Al Gore giving his updated presentation in "An Inconvenient Sequel: Truth To Power" (Paramount Pictures/Jensen Walker)

"An Inconvenient Sequel" is good science with a fuzzy agenda

Al Gore's new documentary spends so much time focusing on him, and so little on science, that its goal is murky


Matthew Rozsa
August 15, 2017 10:58PM (UTC)

As I prepared to see "An Inconvenient Sequel," my friends Jon and Chris and girlfriend Fran joked about Al Gore's numerous appearances in pop culture, from direct cameos ("Futurama," "30 Rock") to satirical jabs ("South Park," "Saturday Night Live").

After the movie was over, the four of us were still discussing Gore's pop culture appearances. And that, more than anything else, is the chief failing of the film.

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Of course, this isn't what the purveyors of pseudo-science would have you believe. Pundits like The Daily Caller's Michael Bastasch have been claiming that the global warming observations and predictions from "An Inconvenient Truth" ultimately "never came true" and have used that claim to smear Gore's new documentary about man-made climate change.

As has long been the case with the anthropogenic global warming deniers, however, their argument depends on disregarding the expertise of top scientists.

"Everything is heading in the direction of what Gore pointed out in 'An Inconvenient Truth,'" said Ken Caldeira of the Carnegie Institution for Science. "It might take us a little longer to get there than he suggested, but we will end up in the same place if we don't do something about our greenhouse gas emissions."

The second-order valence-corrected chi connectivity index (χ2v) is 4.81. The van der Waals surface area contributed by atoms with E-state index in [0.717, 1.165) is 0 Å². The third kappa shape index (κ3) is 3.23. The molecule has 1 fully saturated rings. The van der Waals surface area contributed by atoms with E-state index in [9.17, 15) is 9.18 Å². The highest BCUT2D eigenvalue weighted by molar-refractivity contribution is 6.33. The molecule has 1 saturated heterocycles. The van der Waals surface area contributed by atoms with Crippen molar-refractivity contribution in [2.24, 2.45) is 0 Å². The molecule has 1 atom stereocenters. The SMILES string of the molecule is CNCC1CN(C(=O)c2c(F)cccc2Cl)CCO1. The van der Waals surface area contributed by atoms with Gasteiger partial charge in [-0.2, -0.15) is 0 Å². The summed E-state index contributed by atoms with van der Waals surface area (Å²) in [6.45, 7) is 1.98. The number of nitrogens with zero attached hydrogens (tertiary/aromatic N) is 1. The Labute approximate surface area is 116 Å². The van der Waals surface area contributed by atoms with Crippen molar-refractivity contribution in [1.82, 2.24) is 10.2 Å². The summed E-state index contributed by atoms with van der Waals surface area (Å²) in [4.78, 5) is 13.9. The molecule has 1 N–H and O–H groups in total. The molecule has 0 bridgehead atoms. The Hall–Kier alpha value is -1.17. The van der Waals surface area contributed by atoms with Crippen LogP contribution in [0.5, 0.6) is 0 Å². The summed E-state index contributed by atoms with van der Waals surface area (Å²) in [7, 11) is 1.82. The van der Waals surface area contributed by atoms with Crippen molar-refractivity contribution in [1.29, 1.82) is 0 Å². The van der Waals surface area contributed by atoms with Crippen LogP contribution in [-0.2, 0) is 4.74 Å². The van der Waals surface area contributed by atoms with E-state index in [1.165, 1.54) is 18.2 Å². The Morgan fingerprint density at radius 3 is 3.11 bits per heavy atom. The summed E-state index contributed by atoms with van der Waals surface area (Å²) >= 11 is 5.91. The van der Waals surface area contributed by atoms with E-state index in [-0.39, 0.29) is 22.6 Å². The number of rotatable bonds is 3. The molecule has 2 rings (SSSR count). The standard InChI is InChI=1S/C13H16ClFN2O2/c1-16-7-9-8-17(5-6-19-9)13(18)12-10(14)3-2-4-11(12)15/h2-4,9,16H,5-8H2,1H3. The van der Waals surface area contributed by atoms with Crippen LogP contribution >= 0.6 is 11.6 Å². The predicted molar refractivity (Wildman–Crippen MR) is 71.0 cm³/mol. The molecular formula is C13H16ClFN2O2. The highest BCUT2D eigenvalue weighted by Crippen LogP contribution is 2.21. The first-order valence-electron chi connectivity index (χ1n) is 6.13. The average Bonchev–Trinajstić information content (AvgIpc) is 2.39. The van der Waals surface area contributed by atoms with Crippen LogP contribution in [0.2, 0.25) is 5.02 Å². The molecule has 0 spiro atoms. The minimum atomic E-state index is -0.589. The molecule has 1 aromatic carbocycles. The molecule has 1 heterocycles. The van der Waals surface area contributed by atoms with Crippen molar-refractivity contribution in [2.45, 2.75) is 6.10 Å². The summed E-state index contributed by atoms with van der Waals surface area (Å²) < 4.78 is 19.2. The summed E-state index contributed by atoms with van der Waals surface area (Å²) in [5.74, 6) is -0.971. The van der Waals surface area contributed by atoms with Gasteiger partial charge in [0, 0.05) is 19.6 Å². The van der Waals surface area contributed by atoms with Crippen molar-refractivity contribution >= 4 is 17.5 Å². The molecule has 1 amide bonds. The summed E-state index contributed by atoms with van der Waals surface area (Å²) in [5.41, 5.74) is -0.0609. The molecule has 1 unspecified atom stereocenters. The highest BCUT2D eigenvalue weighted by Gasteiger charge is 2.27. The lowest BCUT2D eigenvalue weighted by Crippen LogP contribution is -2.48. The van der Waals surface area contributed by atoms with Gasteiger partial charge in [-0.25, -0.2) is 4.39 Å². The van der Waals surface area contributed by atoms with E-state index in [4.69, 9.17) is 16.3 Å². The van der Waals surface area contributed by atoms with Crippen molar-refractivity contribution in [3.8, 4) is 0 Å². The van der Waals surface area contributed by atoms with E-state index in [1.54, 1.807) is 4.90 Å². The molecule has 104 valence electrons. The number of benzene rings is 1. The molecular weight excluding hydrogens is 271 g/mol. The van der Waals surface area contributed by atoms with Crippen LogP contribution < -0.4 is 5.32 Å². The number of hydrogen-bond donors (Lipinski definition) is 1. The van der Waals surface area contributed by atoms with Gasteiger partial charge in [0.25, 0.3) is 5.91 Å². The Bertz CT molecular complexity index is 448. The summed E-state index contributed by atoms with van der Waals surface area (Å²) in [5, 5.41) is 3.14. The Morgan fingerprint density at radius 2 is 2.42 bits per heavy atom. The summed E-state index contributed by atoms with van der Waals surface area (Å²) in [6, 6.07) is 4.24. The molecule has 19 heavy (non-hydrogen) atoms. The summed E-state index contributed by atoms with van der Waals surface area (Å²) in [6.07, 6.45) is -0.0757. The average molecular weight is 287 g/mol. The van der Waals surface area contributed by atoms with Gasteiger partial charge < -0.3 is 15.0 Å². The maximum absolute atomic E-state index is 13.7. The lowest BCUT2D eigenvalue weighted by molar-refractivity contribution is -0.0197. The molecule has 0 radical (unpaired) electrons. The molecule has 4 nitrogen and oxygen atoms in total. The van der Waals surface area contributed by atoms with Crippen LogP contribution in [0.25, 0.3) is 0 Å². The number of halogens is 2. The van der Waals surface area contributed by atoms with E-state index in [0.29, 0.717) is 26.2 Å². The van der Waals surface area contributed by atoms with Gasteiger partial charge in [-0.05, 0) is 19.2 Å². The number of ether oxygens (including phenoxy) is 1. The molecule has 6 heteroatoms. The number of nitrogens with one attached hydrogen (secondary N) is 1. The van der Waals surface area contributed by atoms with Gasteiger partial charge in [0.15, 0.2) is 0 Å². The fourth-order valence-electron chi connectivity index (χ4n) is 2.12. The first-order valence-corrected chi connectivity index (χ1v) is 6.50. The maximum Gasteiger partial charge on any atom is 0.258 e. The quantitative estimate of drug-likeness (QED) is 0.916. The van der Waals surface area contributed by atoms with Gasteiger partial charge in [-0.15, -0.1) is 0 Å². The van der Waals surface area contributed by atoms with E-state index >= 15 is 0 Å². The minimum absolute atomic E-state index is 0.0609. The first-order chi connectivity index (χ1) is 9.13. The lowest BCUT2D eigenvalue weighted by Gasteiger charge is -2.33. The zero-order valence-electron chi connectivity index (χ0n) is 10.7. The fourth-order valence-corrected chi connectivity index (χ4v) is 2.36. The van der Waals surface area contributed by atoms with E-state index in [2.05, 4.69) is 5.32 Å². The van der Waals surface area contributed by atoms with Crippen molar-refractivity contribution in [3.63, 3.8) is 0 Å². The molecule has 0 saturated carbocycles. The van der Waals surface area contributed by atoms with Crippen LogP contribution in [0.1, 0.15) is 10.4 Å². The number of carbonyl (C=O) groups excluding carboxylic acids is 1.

As Caldeira also explained earlier in his email to Salon, the various points cited by conservatives as discrediting Gore's earlier film actually reinforce his point about global warming. There has been a significant ice retreat on Mount Kilimanjaro over the past century, despite right-wing claims to the contrary; Arctic sea ice has plummeted since 1979, again despite conservative attempts to spin that fact; and although Bastasch insists there has been a global warming "hiatus," in fact "the last 3 years were the hottest 3 years on record, and the 15 years of the 'hiatus' were the warmest 15 years on record."

And, of course, there is that timeworn claim that Gore and the scientific community are predicting an ice age. "They are apparently watching 'The Day After Tomorrow' and confusing it for 'An Inconvenient Truth,'" Caldeira wrote. "'An Inconvenient Truth' did not predict that global warming would predict an ice age."

Kevin Trenberth, of the Climate Analysis Section at the U.S. National Center for Atmospheric Research (NCAR), made similar observations to Salon. After noting that he did not recall Gore making specific predictions in his first film and that if he did "any such predictions are posed as risks," he pointed out that man-made climate change costs billions of dollars in damage each year; that "glaciers are melting worldwide and the snow season is a lot shorter"; and that "heat waves have indeed increased and caused huge losses." Trenberth also echoed many of Caldeira's observations before closing by stating that "Al Gore’s warnings hold true today every bit as much as before."